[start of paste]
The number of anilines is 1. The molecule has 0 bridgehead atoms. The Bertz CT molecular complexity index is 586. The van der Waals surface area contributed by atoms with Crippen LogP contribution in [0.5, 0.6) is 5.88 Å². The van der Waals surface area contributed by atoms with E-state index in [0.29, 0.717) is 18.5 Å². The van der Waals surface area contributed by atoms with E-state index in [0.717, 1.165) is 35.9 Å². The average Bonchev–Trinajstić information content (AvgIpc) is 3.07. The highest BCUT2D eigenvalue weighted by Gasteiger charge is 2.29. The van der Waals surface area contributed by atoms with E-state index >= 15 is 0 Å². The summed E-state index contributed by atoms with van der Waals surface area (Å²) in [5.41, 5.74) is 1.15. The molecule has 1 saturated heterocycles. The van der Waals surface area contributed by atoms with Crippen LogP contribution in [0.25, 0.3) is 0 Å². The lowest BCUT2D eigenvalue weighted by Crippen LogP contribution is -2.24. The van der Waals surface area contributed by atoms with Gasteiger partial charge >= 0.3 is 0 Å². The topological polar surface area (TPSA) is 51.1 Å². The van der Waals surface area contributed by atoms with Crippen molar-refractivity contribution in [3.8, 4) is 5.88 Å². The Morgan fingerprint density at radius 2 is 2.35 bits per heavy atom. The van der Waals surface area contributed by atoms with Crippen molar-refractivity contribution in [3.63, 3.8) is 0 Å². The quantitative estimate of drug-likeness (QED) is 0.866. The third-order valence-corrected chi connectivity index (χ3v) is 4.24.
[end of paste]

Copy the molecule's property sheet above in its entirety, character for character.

The number of anilines is 1. The molecule has 0 bridgehead atoms. The Bertz CT molecular complexity index is 586. The van der Waals surface area contributed by atoms with Crippen LogP contribution in [0.5, 0.6) is 5.88 Å². The van der Waals surface area contributed by atoms with E-state index in [0.29, 0.717) is 18.5 Å². The van der Waals surface area contributed by atoms with E-state index in [0.717, 1.165) is 35.9 Å². The average Bonchev–Trinajstić information content (AvgIpc) is 3.07. The highest BCUT2D eigenvalue weighted by Gasteiger charge is 2.29. The van der Waals surface area contributed by atoms with E-state index >= 15 is 0 Å². The summed E-state index contributed by atoms with van der Waals surface area (Å²) in [5.41, 5.74) is 1.15. The molecule has 1 saturated heterocycles. The van der Waals surface area contributed by atoms with Crippen LogP contribution in [0.25, 0.3) is 0 Å². The lowest BCUT2D eigenvalue weighted by Crippen LogP contribution is -2.24. The van der Waals surface area contributed by atoms with Gasteiger partial charge >= 0.3 is 0 Å². The topological polar surface area (TPSA) is 51.1 Å². The van der Waals surface area contributed by atoms with Crippen molar-refractivity contribution in [3.8, 4) is 5.88 Å². The Morgan fingerprint density at radius 2 is 2.35 bits per heavy atom. The van der Waals surface area contributed by atoms with Crippen molar-refractivity contribution in [3.63, 3.8) is 0 Å². The quantitative estimate of drug-likeness (QED) is 0.866. The third-order valence-corrected chi connectivity index (χ3v) is 4.24.